Oven-Roasted Brussels Sprouts

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Bran says:

I thought I hated brussels sprouts.

I think a lot of us have felt that way.

After all, to many people, the boiled things that get served up to us as children, sodden and vaguely buttered, are not exactly the most appetizing of vegetables. But brussels sprouts can be a great winter green, a nice seasonal change from kale or cabbage.

When my genius-of-a-gluten-free-baker and star-of-a-cook friend Brooke pointed to the stove several years ago and said, “Brussels sprouts, eat them,” I shot a terrified look at my friend Mary next to me. She nodded as if to say, “No, really. Eat them.” So I reluctantly did, and the reluctance fell away with the first bite. But, man, were they not the same vegetable I remembered from my childhood. They were soft and crisp and salty and vaguely sweet and fantastic.

I remembered those sprouts years later when I had to pick a dish for Thanksgiving. I surfed the web, read about ten recipes for oven-roasted brussels sprouts, and made up my own on the fly. Then, I pulled them out of the oven, and my friends crowded around the tray, staring, saying with surprise, “Those look… good.”

They didn’t survive until dinner. They barely even survived until they were cool. In hindsight, I really should have made more. After all, these things are little caramelized beauties covered in olive oil, salt, and garlic.

They’re effortless to make.

Brussels Sprouts

Oven-Roasted Brussels Sprouts

  • 1 lb fresh brussels sprouts
  • > 1Tb vegetable oil (olive, sunflower, almost whatever suits you)
  • ≥ 1 tsp kosher salt
  • 2 cloves of garlic, or to taste

Preheat your oven to 350 degrees F.

When choosing sprouts for this dish, try to find relatively small ones and preferably a nice dark or medium green. If they look pale and yellow in the store or big (1.5″ or bigger), your results aren’t going to be as spectacular, and they might take a bit more work, but they’re still useable.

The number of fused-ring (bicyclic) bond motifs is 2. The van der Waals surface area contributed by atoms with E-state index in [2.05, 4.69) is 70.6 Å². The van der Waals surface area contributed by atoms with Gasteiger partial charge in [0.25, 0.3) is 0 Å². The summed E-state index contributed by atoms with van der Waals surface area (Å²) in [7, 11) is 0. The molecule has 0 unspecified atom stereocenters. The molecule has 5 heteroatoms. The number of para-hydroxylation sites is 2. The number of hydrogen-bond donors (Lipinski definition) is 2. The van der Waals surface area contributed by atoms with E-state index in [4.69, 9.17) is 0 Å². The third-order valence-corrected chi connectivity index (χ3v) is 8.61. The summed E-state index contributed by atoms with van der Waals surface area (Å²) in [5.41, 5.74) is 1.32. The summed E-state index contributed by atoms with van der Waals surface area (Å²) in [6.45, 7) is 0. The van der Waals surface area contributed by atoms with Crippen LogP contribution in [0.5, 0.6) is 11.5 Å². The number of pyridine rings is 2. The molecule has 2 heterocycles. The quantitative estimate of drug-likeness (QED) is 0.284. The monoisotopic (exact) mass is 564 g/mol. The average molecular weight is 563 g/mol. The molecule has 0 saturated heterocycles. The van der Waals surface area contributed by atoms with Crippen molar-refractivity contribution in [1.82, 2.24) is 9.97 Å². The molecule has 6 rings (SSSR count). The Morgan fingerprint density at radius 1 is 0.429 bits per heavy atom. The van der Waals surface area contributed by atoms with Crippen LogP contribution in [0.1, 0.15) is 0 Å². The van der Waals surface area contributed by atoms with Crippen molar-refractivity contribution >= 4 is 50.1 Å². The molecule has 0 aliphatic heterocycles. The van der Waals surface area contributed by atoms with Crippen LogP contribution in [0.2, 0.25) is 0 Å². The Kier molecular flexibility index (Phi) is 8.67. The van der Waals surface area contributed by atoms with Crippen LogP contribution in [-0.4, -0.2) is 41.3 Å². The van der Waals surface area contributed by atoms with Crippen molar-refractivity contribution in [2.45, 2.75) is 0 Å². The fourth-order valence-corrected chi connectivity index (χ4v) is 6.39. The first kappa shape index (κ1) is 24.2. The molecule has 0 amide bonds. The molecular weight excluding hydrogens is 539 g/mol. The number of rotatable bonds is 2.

How to Prepare Brussels Sprouts for Cooking

Take off the first couple of layers of leaves from the sprouts. There are three reasons for this: They come from the ground (amazing!) before they get to the shop, so they’re bound to be a bit dirty, and stripping the outer layer will help ease the cleaning. Also, I often find that the outermost leaves are a bit limp from the cold and damp of the vegetable section, so getting rid of them first off helps with that. Thirdly, the best part about this dish is the juxtaposition of the soft, almost artichoke-like inside and the crispy leaves outside, so if there are too many leaves outside, the balance is less awesome than it could be.

The easiest thing to do to start the defoliation is to cut about 1/4 to 1/2 inch off from the end of the stem, depending on whether the sprout is small or large. That will let you peel off the first layer, at least more easily. Then, take a look at the sprout, and if you see spots or soil or insect holes, peel those leaves off. When you’re finished, you should have a paler-green, clean-looking sprout. Set it aside and repeat that with all the rest of them.

I still like to wash the sprouts after they’ve been stripped down a bit, but your mileage may vary depending on how picky you were when you defoliated them. I run warm water over them and leave ’em to drain in a colander for a few minutes.

Next, take a sturdy knife and cut them in half longitudinally. You want to get them to be vaguely the same mass, so if your container of sprouts has a mix of small ones and big ones, cut those larger ones into quarters. This way, they’ll all cook more evenly.

sprout bisected
Et voila!